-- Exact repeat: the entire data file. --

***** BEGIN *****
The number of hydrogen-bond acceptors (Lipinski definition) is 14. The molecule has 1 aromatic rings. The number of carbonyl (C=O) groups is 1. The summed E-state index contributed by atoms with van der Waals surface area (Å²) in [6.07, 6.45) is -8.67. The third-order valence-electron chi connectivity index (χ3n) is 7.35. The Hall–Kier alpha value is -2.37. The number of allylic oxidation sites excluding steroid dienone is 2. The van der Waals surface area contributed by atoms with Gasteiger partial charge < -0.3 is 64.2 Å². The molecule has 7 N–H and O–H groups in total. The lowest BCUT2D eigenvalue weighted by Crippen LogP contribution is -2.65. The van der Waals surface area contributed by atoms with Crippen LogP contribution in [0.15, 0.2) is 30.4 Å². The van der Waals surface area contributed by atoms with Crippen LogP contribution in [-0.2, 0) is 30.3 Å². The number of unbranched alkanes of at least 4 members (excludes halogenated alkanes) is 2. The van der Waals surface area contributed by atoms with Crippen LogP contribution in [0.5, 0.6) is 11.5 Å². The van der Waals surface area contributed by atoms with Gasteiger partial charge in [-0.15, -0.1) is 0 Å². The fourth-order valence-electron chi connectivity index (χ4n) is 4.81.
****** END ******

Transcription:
The number of hydrogen-bond acceptors (Lipinski definition) is 14. The molecule has 1 aromatic rings. The number of carbonyl (C=O) groups is 1. The summed E-state index contributed by atoms with van der Waals surface area (Å²) in [6.07, 6.45) is -8.67. The third-order valence-electron chi connectivity index (χ3n) is 7.35. The Hall–Kier alpha value is -2.37. The number of allylic oxidation sites excluding steroid dienone is 2. The van der Waals surface area contributed by atoms with Gasteiger partial charge < -0.3 is 64.2 Å². The molecule has 7 N–H and O–H groups in total. The lowest BCUT2D eigenvalue weighted by Crippen LogP contribution is -2.65. The van der Waals surface area contributed by atoms with Crippen LogP contribution in [0.15, 0.2) is 30.4 Å². The van der Waals surface area contributed by atoms with Crippen LogP contribution in [-0.2, 0) is 30.3 Å². The number of unbranched alkanes of at least 4 members (excludes halogenated alkanes) is 2. The van der Waals surface area contributed by atoms with Crippen LogP contribution in [0.5, 0.6) is 11.5 Å². The van der Waals surface area contributed by atoms with Gasteiger partial charge in [-0.15, -0.1) is 0 Å². The fourth-order valence-electron chi connectivity index (χ4n) is 4.81.